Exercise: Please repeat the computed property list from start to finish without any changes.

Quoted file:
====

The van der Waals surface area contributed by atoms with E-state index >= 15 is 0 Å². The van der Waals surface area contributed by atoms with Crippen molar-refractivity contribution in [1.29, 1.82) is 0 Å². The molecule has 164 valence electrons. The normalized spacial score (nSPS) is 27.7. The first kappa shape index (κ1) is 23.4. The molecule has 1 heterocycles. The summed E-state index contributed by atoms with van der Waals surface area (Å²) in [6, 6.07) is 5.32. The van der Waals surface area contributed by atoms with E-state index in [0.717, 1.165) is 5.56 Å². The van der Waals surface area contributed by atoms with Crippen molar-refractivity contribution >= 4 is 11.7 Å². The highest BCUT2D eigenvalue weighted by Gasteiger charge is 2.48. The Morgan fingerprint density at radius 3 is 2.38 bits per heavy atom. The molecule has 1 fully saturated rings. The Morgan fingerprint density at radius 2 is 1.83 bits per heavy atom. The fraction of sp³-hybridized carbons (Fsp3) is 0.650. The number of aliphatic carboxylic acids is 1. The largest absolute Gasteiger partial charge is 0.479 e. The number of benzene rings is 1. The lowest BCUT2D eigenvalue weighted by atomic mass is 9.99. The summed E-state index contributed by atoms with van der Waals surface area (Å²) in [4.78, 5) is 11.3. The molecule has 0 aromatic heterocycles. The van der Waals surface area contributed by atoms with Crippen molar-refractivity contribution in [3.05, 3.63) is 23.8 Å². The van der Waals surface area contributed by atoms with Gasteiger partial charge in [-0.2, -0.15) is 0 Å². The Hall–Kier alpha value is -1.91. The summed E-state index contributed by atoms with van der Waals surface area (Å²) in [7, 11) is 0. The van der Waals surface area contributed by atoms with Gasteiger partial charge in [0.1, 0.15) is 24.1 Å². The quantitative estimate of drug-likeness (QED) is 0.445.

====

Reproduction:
The van der Waals surface area contributed by atoms with E-state index >= 15 is 0 Å². The van der Waals surface area contributed by atoms with Crippen molar-refractivity contribution in [1.29, 1.82) is 0 Å². The molecule has 164 valence electrons. The normalized spacial score (nSPS) is 27.7. The first kappa shape index (κ1) is 23.4. The molecule has 1 heterocycles. The summed E-state index contributed by atoms with van der Waals surface area (Å²) in [6, 6.07) is 5.32. The van der Waals surface area contributed by atoms with E-state index in [0.717, 1.165) is 5.56 Å². The van der Waals surface area contributed by atoms with Crippen molar-refractivity contribution >= 4 is 11.7 Å². The highest BCUT2D eigenvalue weighted by Gasteiger charge is 2.48. The Morgan fingerprint density at radius 3 is 2.38 bits per heavy atom. The molecule has 1 fully saturated rings. The Morgan fingerprint density at radius 2 is 1.83 bits per heavy atom. The fraction of sp³-hybridized carbons (Fsp3) is 0.650. The number of aliphatic carboxylic acids is 1. The largest absolute Gasteiger partial charge is 0.479 e. The number of benzene rings is 1. The lowest BCUT2D eigenvalue weighted by atomic mass is 9.99. The summed E-state index contributed by atoms with van der Waals surface area (Å²) in [4.78, 5) is 11.3. The molecule has 0 aromatic heterocycles. The van der Waals surface area contributed by atoms with Crippen molar-refractivity contribution in [3.05, 3.63) is 23.8 Å². The van der Waals surface area contributed by atoms with Gasteiger partial charge in [-0.2, -0.15) is 0 Å². The Hall–Kier alpha value is -1.91. The summed E-state index contributed by atoms with van der Waals surface area (Å²) in [7, 11) is 0. The van der Waals surface area contributed by atoms with Gasteiger partial charge in [0.1, 0.15) is 24.1 Å². The quantitative estimate of drug-likeness (QED) is 0.445.